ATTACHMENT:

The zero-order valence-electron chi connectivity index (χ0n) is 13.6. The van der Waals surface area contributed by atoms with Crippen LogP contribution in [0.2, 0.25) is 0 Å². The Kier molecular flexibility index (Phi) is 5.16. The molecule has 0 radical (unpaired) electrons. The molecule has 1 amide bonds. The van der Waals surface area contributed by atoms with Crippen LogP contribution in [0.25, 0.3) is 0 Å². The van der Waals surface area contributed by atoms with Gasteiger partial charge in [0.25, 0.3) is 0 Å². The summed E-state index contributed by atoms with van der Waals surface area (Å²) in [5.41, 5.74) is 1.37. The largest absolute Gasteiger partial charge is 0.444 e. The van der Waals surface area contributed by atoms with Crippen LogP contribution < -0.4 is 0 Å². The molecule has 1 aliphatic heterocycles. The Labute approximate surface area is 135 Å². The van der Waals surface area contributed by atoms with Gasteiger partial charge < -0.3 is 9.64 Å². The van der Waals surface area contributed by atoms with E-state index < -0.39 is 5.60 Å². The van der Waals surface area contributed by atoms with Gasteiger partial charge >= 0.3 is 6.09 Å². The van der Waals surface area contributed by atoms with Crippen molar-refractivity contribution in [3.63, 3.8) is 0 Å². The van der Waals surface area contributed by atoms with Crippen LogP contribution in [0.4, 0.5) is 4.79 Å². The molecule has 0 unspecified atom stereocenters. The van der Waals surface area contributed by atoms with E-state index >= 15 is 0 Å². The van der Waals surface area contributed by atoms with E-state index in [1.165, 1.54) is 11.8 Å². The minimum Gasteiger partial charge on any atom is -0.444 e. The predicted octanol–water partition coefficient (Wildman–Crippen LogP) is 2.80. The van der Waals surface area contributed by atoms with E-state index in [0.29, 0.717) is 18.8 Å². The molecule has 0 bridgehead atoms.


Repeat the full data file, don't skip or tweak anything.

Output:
The zero-order valence-electron chi connectivity index (χ0n) is 13.6. The van der Waals surface area contributed by atoms with Crippen LogP contribution in [0.2, 0.25) is 0 Å². The Kier molecular flexibility index (Phi) is 5.16. The molecule has 0 radical (unpaired) electrons. The molecule has 1 amide bonds. The van der Waals surface area contributed by atoms with Crippen LogP contribution in [0.25, 0.3) is 0 Å². The van der Waals surface area contributed by atoms with Gasteiger partial charge in [0.25, 0.3) is 0 Å². The summed E-state index contributed by atoms with van der Waals surface area (Å²) in [5.41, 5.74) is 1.37. The largest absolute Gasteiger partial charge is 0.444 e. The van der Waals surface area contributed by atoms with Crippen LogP contribution < -0.4 is 0 Å². The molecule has 1 aliphatic heterocycles. The Labute approximate surface area is 135 Å². The van der Waals surface area contributed by atoms with Gasteiger partial charge < -0.3 is 9.64 Å². The van der Waals surface area contributed by atoms with E-state index < -0.39 is 5.60 Å². The van der Waals surface area contributed by atoms with Gasteiger partial charge >= 0.3 is 6.09 Å². The van der Waals surface area contributed by atoms with Crippen molar-refractivity contribution in [3.63, 3.8) is 0 Å². The van der Waals surface area contributed by atoms with Crippen LogP contribution in [0.4, 0.5) is 4.79 Å². The molecule has 0 unspecified atom stereocenters. The van der Waals surface area contributed by atoms with E-state index >= 15 is 0 Å². The van der Waals surface area contributed by atoms with E-state index in [1.165, 1.54) is 11.8 Å². The minimum Gasteiger partial charge on any atom is -0.444 e. The predicted octanol–water partition coefficient (Wildman–Crippen LogP) is 2.80. The van der Waals surface area contributed by atoms with E-state index in [0.29, 0.717) is 18.8 Å². The molecule has 0 bridgehead atoms.